"Gloppy" is a generic term used by humans to describe a range of intelligent sea-dwelling races. "Glop" is not their actual name but a noise that they make, which humans have come to know them by. The most commonly known form of Gloppy are called by humans "True" Gloppies. They are shore dwelling and have co-existed with fishing communities for centuries.
Basically humanoid, True Gloppies stand, on average, 5'6" (168cm) tall and are quite slender but despite their small stature they are slightly stronger than the average human. Their skin, which is hairless and quite tough and scaly, ranges in tone from a deep mottled purple to light green-blue. Their fingers and toes are webbed, and fin-like extrusions extend from their shoulders to elbows and down their sides from mid-torso to knees. The males have short crest like protrusions from forehead down to mid-back, and that is the only visible difference between the sexes as genitals are kept inside the body except when mating. Their eyes (which are usually a darker shade of their skin tone with no whites) have no lids, they have no noses, their mouths are small rounded orifices and they have no external ears. Their necks are nearly as broad as their heads, with three gill-slits extending across their throats, and they use these organs to smell as well as breath. They can secrete a noxious liquid from glands in their wrists to ward off predators.
Gloppies have a fairly primitive society, organised at the village level, where the elders form an informal council with the eldest as spokesperson. They don't consider themselves to be a nation, indeed many groups pay taxes and are considered citizens of the local land-based group, for example Llaza. They live in caves and holes that are either fully or partially underwater. Some of these are artificially created.
They don't wear clothing but instead have one or two bandoleers with straps and pouches for equipment and goods. The like to decorate themselves by piercing scales with jewellery. Their weaponry is typically a harpoon or long dagger. They mate and lay their eggs on land and they will often negotiate with local villages to leave their mating grounds alone at certain times of the year.
Gloppies do not mate for life but instead change partners from year to year. Everyone in the local group gathers on a beach and the elders oversee the males in competitions of strength, agility, poetry and storytelling. The females then choose partners (occasionally fights break out between them but not often) and find somewhere private to copulate. A week later the females will return to the beach guarded by the males where they will lay one egg each and bury it. It is left to chance to decide which survive, and when it is time for the eggs to hatch the adults gather in the sea close by and the hatchlings are welcomed into the community as a group. Parents do not take individual responsibility for offspring. They use their sophisticated sense of smell to prevent interbreeding with close relatives.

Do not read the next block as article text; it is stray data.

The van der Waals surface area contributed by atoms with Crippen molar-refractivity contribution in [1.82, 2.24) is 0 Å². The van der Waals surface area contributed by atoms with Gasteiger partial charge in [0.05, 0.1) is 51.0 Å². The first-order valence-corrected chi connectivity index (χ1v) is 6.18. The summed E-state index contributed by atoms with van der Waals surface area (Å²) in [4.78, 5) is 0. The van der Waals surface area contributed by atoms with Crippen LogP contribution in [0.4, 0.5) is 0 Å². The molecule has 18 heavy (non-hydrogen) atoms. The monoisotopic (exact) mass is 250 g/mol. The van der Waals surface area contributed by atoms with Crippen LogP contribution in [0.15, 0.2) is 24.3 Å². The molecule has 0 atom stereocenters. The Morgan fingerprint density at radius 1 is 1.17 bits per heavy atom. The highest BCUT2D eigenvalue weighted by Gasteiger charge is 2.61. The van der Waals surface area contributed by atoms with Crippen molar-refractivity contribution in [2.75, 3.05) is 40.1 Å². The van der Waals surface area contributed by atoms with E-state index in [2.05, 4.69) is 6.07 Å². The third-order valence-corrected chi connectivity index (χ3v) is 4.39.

They often work closely with fishermen and merchants and trade a number of goods like pearls, shellfish seaweed and "seabone" (see sidebar). The goods they particularly seek to trade from humans are gold and jewels for their body decoration, manufactured metal items and, as discussed above, privacy. They make valuable scouts for navies as they are capable of swimming long distances without stopping and some even work as shipwrights.
Gloppies communicate amongst themselves with dolphin-like clicks, whistles and "glop" sounds (see sidebar). These sounds are mostly incomprehensible to humans although some who live and work closely with them can understand simple sounds. The Gloppies themselves can issue only a few simple human sounds although they understand most human tongues. Most inter-species communication is done by sign language that has developed over many years but is far from standardised, a human fisherman from Llaza who can understand a local Gloppy fairly well would probably have no idea what a Gloppy from one hundred miles down the coast was signing.
They have no writing but they have a rich oral history and singing tradition, although Gloppy singing is not very easy on human ears. Despite their political disunity it is said that a song sung for the first time somewhere will have reached the ears of all Gloppies before the week is out. This is exaggerated but it is true that Gloppie song can be heard by other Gloppies miles away underwater.
In their own language they are simply "!()" - "The People", their personal names are awarded in the first few weeks as their individual personalities develop and some examples are: Bluestorm, Sharkmind, Happysong, Greencalm etc.